Vanguard has released a number of compilations of Bull’s work from the 1960s, including improvised material, classical pieces by Bach, and more blues-oriented stuff like this track. One of my favorite labels, Drag City, put out a live album by Bull which also credits the Ace Tone Rhythm Machine, thought to be the first commercially-sold drum machine. To hear Bull perform live with his oud and this early drum machine check out this track from the Drag City album. In 2010 his daughter KC released a documentary about her father also called No Deposit No Return Blues that I couldn’t find a full version of online but which I would definitely want to see.
This track comes from a vibrant rock scene in 1970s Zambia affectionately referred to by collectors/enthusiasts as Zamrock. According to this Guardian profile, the Zambian government issued a law mandating that 95% of music on Zambian radio must be from native Zambian artists, and many groups put their own spin on the psych sounds that were creeping into the country from the United States. While the scene was short lived because of an economic recession which hit the country in the late 1970s and the influx of more outside radio programming, it has left behind a wealth of fuzzed-out garage gems. Paul Ngozi, an alias which translates to Paul Danger, is credited with introducing the Zamrock sound through his solo work and releases under the name The Ngozi Family. Another group, W.I.T.C.H. (We Intend to Cause Havoc) released a number of albums throughout the 1970s and are closely associated with the Zamrock sound.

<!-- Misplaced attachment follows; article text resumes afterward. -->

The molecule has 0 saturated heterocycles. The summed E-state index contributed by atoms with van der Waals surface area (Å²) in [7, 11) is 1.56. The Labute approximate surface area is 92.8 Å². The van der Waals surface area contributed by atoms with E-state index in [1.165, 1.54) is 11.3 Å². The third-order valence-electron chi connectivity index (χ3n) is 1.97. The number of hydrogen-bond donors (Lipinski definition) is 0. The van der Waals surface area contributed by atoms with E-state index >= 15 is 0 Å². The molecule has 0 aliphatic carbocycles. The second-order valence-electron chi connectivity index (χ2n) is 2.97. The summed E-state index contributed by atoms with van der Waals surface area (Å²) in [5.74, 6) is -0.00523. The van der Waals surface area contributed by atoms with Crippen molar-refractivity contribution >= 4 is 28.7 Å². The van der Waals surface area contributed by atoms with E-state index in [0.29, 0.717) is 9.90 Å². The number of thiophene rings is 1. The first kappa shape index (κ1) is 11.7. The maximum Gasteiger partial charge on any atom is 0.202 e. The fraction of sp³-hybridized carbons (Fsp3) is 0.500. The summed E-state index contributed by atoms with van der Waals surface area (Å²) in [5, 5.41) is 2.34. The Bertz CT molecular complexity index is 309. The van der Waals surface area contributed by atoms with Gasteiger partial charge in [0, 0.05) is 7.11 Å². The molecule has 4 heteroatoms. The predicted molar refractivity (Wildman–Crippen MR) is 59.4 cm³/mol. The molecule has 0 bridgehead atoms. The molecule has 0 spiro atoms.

Amanaz released only one album, Africa, in 1975 on a label called Zambia Music Parlor that released a lot of the Zamrock material from the period. It has been reissued by Now-Again Records, who also put out a fantastic psych compilation called Forge Your Own Chains which I can’t recommend enough. Now-Again has been releasing a lot of material from this period in Zambia and if this album is any indication there is a lot of good music to (re)discover.
megaritual is the brainchild of Australian multi-instrumentalist Dale Paul Walker, and his latest, Eclipse, represents a maturation of forms laid out in two earlier releases, Mantra Music (Vol. 1) and Mantra Music (Vol. 2). While the first two releases were Walker-only joints, he is joined on eclipse by bassist Govinda Das. Blending Indian-style raga forms with heavy guitar rifts is a clever concept, and Eclipse combines the two masterfully into a one-track release which is both meditative and apocalyptic. You can name your price to get it, along with the other two megaritual releases, and if you dig Eclipse then I’d recommend checking the two earlier EPs out as well. I wasn’t able to find anything in the way of physical releases, at least at present, but I’ll edit the post should anything cross my path. For now fire up those ear cans and rock the fuck out.